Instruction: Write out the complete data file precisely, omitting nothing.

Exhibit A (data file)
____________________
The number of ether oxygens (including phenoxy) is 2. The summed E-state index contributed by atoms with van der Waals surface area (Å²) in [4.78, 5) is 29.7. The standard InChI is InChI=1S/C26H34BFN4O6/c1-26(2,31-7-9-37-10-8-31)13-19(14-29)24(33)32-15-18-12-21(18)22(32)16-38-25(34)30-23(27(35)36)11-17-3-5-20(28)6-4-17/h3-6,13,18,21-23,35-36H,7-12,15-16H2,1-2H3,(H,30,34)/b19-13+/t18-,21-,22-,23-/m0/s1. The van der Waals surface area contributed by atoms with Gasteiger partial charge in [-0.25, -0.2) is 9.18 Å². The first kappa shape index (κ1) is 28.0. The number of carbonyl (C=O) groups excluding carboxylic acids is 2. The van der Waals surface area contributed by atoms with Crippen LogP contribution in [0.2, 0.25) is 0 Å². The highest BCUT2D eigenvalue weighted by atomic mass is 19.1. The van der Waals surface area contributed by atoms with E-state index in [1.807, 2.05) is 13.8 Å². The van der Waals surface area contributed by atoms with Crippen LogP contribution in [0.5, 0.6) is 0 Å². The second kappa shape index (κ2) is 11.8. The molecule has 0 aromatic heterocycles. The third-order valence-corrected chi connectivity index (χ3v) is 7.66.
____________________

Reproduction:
The number of ether oxygens (including phenoxy) is 2. The summed E-state index contributed by atoms with van der Waals surface area (Å²) in [4.78, 5) is 29.7. The standard InChI is InChI=1S/C26H34BFN4O6/c1-26(2,31-7-9-37-10-8-31)13-19(14-29)24(33)32-15-18-12-21(18)22(32)16-38-25(34)30-23(27(35)36)11-17-3-5-20(28)6-4-17/h3-6,13,18,21-23,35-36H,7-12,15-16H2,1-2H3,(H,30,34)/b19-13+/t18-,21-,22-,23-/m0/s1. The van der Waals surface area contributed by atoms with Gasteiger partial charge in [-0.25, -0.2) is 9.18 Å². The first kappa shape index (κ1) is 28.0. The number of carbonyl (C=O) groups excluding carboxylic acids is 2. The van der Waals surface area contributed by atoms with Crippen LogP contribution in [0.2, 0.25) is 0 Å². The highest BCUT2D eigenvalue weighted by atomic mass is 19.1. The van der Waals surface area contributed by atoms with E-state index in [1.807, 2.05) is 13.8 Å². The van der Waals surface area contributed by atoms with Crippen LogP contribution in [0.5, 0.6) is 0 Å². The second kappa shape index (κ2) is 11.8. The molecule has 0 aromatic heterocycles. The third-order valence-corrected chi connectivity index (χ3v) is 7.66.